In this article, I’m going to outlay why you should code and more importantly convince you, you already have the skills necessary to achieve it.
Code is everywhere, a person born in the 2000s is inherently digitally native and known nothing else!
Behind all technology, you’ll have already encountered already are two things, software and hardware. Whilst there are physical limitations to the hardware, the software that has been written and will be written is infinite. Let me say that again, the possibilities within the software are infinite.
If that isn’t enough to pique your interest, take any problem you face at work or in your problem that involves some form of technology and I guarantee you if you can think of a solution this can be communicated into a programming language that can actualise that very idea.
It’s very easy to be frustrated with the world, but channelling this into something productive is how we counteract the perpetual motion machine of frustration.
This is what we at CodeMD want to empower you with, the ability to go from idea to creation.
We have another article that goes specifically about Python and why it’s a good suit for learning to code and why you may want to choose it as a language to learn, please see the article here.
Now understanding the benefits you can achieve with adding coding to your repertoire of skills, it’s important to dive into the types of skills needed to get along with the coding.
You’ll be surprised by the overlap between medicine and software development when it comes to the types of skills and personalities that enter the profession. Understanding this will help you understand whether coding is a good outlet for your creativity.
Addressing the Difficulty of Coding
To those who are interesting in taking on this journey, I want to convince you that you already have the mindset needed to achieve your own goals.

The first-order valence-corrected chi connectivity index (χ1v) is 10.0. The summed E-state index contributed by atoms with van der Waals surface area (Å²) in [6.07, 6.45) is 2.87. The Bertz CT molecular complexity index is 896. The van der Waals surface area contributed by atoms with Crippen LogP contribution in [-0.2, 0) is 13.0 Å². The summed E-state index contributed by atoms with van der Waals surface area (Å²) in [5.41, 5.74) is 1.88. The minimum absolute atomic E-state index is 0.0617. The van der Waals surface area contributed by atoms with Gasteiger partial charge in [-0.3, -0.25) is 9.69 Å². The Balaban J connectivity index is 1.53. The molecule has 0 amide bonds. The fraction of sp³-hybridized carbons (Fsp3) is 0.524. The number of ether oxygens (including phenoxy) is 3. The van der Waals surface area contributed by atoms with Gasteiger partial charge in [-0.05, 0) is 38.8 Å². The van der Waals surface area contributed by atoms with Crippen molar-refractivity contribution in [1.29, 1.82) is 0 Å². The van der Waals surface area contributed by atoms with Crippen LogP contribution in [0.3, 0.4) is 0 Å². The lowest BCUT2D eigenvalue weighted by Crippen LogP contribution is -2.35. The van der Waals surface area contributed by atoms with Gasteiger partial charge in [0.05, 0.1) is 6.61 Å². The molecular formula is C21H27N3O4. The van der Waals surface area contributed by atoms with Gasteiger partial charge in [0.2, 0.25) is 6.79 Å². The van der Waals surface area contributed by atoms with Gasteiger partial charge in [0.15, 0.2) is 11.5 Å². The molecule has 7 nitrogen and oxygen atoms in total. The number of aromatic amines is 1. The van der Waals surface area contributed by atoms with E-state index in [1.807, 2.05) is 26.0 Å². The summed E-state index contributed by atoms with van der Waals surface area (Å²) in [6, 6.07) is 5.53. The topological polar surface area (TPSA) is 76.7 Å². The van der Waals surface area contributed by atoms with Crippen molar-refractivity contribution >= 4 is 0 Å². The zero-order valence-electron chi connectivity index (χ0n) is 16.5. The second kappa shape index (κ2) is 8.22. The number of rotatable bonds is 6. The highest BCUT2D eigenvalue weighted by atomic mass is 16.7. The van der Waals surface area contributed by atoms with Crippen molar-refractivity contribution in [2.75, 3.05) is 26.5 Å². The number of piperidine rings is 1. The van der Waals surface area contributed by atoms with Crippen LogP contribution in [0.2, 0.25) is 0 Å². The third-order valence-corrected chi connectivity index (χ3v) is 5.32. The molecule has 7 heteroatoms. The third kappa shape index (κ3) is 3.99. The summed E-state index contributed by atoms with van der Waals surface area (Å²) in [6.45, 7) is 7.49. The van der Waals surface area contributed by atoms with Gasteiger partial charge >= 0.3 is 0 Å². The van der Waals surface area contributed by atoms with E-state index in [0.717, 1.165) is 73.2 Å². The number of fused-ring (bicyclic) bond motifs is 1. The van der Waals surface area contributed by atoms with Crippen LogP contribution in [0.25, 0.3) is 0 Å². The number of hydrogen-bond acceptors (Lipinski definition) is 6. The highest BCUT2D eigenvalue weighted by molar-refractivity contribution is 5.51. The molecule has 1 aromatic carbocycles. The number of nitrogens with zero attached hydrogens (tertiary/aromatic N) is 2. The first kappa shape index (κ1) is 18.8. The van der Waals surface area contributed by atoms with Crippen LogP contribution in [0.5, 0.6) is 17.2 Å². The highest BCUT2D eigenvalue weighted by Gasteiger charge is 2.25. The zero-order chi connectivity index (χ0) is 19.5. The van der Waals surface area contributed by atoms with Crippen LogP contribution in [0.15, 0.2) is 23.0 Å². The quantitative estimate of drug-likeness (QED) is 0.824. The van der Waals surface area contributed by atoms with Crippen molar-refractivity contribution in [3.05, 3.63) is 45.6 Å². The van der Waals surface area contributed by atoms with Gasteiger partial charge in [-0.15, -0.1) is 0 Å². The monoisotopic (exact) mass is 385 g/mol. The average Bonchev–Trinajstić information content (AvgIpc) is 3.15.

The words that pop up in people’s minds about coding is that it’s heavily mathematical and you need that to get started. Whilst there are areas of programming that does require an understanding of mathematics, there are many areas that do not and only the very basics you already understand allow you to get very far.
Let me not beat around the bush, coding is a difficult skill. You are in part trying to problem solve whilst still learning a vocabulary that doesn’t quite feel natural. Like any language, it takes a certain set of skills in order to achieve what you want out of it.
In fact, if I were to say what coding reminds me most of is that of learning medicine. Remember when you were first learning the vocabulary of describing various parts of the body for clinical examinations? Being able to use a certain vocabulary to describe situations takes time.
You will all remember the time that you started to use words among nonmedical friends and they do not understand a word you’re talking about. On top of that, you’re trying to learn how to diagnosis, how to manage patients. This is the same cognitive dissonance that has to be unravelled in coding. But what you have going for you is simple, you have already done this, you can do this again.
The reasons why you went into medicine probably revolves around the idea of wanting to enact change, to do a job that’s worthwhile and gives back to society. You knew that this would be a tough journey, from this journey you acquire skills not easily quantified. It is those skills that are exactly the skills needed to take coding from idea to solution.